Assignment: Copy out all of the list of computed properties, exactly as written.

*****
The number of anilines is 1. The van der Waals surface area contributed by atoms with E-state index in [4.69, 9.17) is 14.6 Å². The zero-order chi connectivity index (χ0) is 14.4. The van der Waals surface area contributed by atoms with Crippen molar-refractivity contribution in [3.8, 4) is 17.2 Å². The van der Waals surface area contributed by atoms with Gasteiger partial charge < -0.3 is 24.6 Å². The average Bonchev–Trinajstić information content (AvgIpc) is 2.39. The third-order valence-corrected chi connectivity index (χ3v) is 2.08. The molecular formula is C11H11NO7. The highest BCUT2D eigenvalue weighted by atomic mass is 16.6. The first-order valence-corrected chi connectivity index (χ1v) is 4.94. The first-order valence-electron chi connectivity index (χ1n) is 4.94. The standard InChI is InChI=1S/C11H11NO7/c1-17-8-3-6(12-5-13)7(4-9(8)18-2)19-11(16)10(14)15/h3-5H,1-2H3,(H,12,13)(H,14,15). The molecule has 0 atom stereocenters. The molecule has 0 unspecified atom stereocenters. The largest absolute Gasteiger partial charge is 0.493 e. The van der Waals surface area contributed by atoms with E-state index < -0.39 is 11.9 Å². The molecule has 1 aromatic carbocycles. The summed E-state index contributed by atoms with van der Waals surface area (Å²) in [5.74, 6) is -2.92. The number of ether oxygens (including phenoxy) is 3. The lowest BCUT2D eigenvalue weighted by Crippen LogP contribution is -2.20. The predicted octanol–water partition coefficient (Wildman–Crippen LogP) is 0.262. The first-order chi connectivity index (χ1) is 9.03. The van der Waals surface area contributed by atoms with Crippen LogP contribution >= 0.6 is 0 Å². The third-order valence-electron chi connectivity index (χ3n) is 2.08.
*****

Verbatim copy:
The number of anilines is 1. The van der Waals surface area contributed by atoms with E-state index in [4.69, 9.17) is 14.6 Å². The zero-order chi connectivity index (χ0) is 14.4. The van der Waals surface area contributed by atoms with Crippen molar-refractivity contribution in [3.8, 4) is 17.2 Å². The van der Waals surface area contributed by atoms with Gasteiger partial charge < -0.3 is 24.6 Å². The average Bonchev–Trinajstić information content (AvgIpc) is 2.39. The third-order valence-corrected chi connectivity index (χ3v) is 2.08. The molecular formula is C11H11NO7. The highest BCUT2D eigenvalue weighted by atomic mass is 16.6. The first-order valence-corrected chi connectivity index (χ1v) is 4.94. The first-order valence-electron chi connectivity index (χ1n) is 4.94. The standard InChI is InChI=1S/C11H11NO7/c1-17-8-3-6(12-5-13)7(4-9(8)18-2)19-11(16)10(14)15/h3-5H,1-2H3,(H,12,13)(H,14,15). The molecule has 0 atom stereocenters. The molecule has 0 unspecified atom stereocenters. The largest absolute Gasteiger partial charge is 0.493 e. The van der Waals surface area contributed by atoms with E-state index < -0.39 is 11.9 Å². The molecule has 1 aromatic carbocycles. The summed E-state index contributed by atoms with van der Waals surface area (Å²) in [5.74, 6) is -2.92. The number of ether oxygens (including phenoxy) is 3. The lowest BCUT2D eigenvalue weighted by Crippen LogP contribution is -2.20. The predicted octanol–water partition coefficient (Wildman–Crippen LogP) is 0.262. The first-order chi connectivity index (χ1) is 9.03. The van der Waals surface area contributed by atoms with Crippen LogP contribution >= 0.6 is 0 Å². The third-order valence-electron chi connectivity index (χ3n) is 2.08.